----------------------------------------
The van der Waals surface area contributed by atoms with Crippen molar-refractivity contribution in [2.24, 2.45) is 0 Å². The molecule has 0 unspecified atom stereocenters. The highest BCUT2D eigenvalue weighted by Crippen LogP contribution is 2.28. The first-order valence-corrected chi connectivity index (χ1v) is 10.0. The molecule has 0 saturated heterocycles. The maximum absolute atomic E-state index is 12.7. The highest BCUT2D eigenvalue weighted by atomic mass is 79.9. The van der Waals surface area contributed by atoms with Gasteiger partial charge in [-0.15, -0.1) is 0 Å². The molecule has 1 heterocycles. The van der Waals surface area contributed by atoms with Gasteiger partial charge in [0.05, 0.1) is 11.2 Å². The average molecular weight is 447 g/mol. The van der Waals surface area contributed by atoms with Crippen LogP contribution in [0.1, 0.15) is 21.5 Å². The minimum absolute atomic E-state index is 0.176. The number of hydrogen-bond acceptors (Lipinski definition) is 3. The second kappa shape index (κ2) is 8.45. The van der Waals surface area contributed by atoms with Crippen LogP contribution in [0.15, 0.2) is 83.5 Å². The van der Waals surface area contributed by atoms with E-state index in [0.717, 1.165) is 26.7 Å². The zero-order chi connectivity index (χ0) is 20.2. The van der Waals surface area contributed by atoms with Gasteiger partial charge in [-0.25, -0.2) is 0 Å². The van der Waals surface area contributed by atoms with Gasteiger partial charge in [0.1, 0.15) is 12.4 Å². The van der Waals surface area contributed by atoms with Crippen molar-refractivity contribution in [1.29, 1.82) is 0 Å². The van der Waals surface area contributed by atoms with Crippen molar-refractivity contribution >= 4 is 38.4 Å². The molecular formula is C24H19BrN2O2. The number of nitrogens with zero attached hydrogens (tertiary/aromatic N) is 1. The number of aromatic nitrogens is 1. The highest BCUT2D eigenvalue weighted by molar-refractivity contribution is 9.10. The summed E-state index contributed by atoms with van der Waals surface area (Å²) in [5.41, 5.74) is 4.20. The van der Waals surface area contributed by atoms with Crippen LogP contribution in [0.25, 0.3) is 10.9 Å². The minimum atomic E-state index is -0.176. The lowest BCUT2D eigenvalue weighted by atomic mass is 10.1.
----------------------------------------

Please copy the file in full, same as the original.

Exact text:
The van der Waals surface area contributed by atoms with Crippen molar-refractivity contribution in [2.24, 2.45) is 0 Å². The molecule has 0 unspecified atom stereocenters. The highest BCUT2D eigenvalue weighted by Crippen LogP contribution is 2.28. The first-order valence-corrected chi connectivity index (χ1v) is 10.0. The molecule has 0 saturated heterocycles. The maximum absolute atomic E-state index is 12.7. The highest BCUT2D eigenvalue weighted by atomic mass is 79.9. The van der Waals surface area contributed by atoms with Gasteiger partial charge in [-0.15, -0.1) is 0 Å². The molecule has 1 heterocycles. The van der Waals surface area contributed by atoms with Gasteiger partial charge in [0.05, 0.1) is 11.2 Å². The average molecular weight is 447 g/mol. The van der Waals surface area contributed by atoms with Crippen LogP contribution in [0.1, 0.15) is 21.5 Å². The minimum absolute atomic E-state index is 0.176. The number of hydrogen-bond acceptors (Lipinski definition) is 3. The second kappa shape index (κ2) is 8.45. The van der Waals surface area contributed by atoms with Crippen LogP contribution in [0.15, 0.2) is 83.5 Å². The van der Waals surface area contributed by atoms with E-state index in [0.717, 1.165) is 26.7 Å². The zero-order chi connectivity index (χ0) is 20.2. The van der Waals surface area contributed by atoms with Gasteiger partial charge in [-0.25, -0.2) is 0 Å². The van der Waals surface area contributed by atoms with Gasteiger partial charge in [0.1, 0.15) is 12.4 Å². The van der Waals surface area contributed by atoms with Crippen molar-refractivity contribution in [1.29, 1.82) is 0 Å². The van der Waals surface area contributed by atoms with Crippen molar-refractivity contribution >= 4 is 38.4 Å². The molecular formula is C24H19BrN2O2. The number of nitrogens with zero attached hydrogens (tertiary/aromatic N) is 1. The number of aromatic nitrogens is 1. The highest BCUT2D eigenvalue weighted by molar-refractivity contribution is 9.10. The summed E-state index contributed by atoms with van der Waals surface area (Å²) in [5.41, 5.74) is 4.20. The van der Waals surface area contributed by atoms with Crippen LogP contribution in [0.25, 0.3) is 10.9 Å². The minimum atomic E-state index is -0.176. The lowest BCUT2D eigenvalue weighted by atomic mass is 10.1.